Sunday, February 10, 2008

It’s a Little Nuts

What’s Wrong With This Picture?

The Democratic Party funded Presidential Caucus has produced no winner yet.

The race is so close that no clear victor has emerged; though it is apparent that the race is between U.S. Senators Hillary Clinton and Barak Obama.

Both visited New Mexico last week, along with powerful surrogates, including their respective spouses, former President Bill Cinton and Michelle Obama. In Clinton’s case, her adult child, Chelsea, also accompanied her on the campaign trail.

Four years ago, the State Democratic Party chose to move from the traditional June primary date to early February to become “more relevant” in the primary process. The June date is so late that the primary candidates have been eliminated, either by poor showing and the resultant lack of continued funding or one candidate has taken an insurmountable lead.

State Democratic Party Chairman Brian Colón, had tried to downplay the expected turnout for the caucus, predicting that only as few as 40,000 of the over half million registered Democrats would vote.

“I have a lot of people mad at me,” Colón said, just after the 7 pm poll closing time Tuesday.

Despite snow in northern parts of the state, deep in some places, voting was reported as heavy. Some sites still had long lines at closing, as seen here, at Monte Vista Christian Church, in the Nob Hill area of Albuquerque.

There were an estimated 300 people in line at 7 pm. State Democratic Headquarters dispatched a staffer with additional ballots to the church shortly after closing time. It wasn’t the only site that ran out of ballots.

It would take another two and a half hours for the nearly 2,000-person line at Rio Rancho’s sole voting facility to finish casting their ballots. Colón wasn’t upset with the idea that people were mad at his getting the prediction wrong. More than three times as many ballots were cast, some 142,000.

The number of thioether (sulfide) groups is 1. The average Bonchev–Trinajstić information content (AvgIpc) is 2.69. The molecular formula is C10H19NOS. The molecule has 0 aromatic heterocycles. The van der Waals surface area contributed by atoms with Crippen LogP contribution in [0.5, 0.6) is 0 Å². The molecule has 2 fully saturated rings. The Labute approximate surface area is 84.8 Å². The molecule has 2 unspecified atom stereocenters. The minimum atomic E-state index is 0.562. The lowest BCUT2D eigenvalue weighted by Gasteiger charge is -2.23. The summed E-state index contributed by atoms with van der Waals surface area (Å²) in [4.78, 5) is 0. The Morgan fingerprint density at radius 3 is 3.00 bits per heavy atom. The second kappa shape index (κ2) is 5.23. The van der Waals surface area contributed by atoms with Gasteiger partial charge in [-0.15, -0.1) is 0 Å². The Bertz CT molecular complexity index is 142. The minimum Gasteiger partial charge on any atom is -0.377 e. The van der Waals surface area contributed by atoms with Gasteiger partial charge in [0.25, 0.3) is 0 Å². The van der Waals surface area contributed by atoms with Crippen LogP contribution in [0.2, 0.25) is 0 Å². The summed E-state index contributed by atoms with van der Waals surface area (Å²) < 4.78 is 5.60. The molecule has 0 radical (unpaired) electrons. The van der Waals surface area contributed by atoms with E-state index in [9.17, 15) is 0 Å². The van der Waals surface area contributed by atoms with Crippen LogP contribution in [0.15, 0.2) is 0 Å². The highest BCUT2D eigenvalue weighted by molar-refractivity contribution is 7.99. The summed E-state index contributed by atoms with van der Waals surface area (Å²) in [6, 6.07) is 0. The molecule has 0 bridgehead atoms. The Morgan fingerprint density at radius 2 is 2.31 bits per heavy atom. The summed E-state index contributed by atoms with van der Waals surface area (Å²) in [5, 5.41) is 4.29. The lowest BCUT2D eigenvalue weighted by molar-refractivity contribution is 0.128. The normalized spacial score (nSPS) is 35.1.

Though most polling places were reporting, according to a Party press release 17,246 provisional ballots need to be determined. Provisional ballots are issued to voters whose names do not appear on the registration rolls at the polls or they went to the wrong polling station. Before these ballots can be counted, the voter’s registration must be verified.

It seems that three ballot boxes went missing in Rio Arriba County and one in Sandoval County.

KRQE’s Weekend Anchor/Reporter Kim Vallez works at her laptop in front of a bank of television sets between live shot reports.

Colón told KOAT TV Political Reporter Matt Grubbs that he was concerned with possible disenfranchisement due to long lines. Some sites, like Rio Rancho, had lines outdoors in the sub-freezing and windy weather for more than two hours.

So what’s wrong with this picture?

This is a cup of nuts on the table where voters picked up their ballots. It is emblematic of how the process was working.

Fortunately, the ballot only had one item on it. Seven candidates’ names appeared on the ballot in the following order: Barack Obama; John Edwards; Christopher J. Dodd; Dennis J. Kucinich; Bill Richardson; Joe Biden; and Hillary Clinton. There was an additional place for the uncommitted, allowing for a write-in. Edwards, Dodd, Kucinich, Richardson, and Biden had previously withdrawn their candidacy, but remained on the ballot.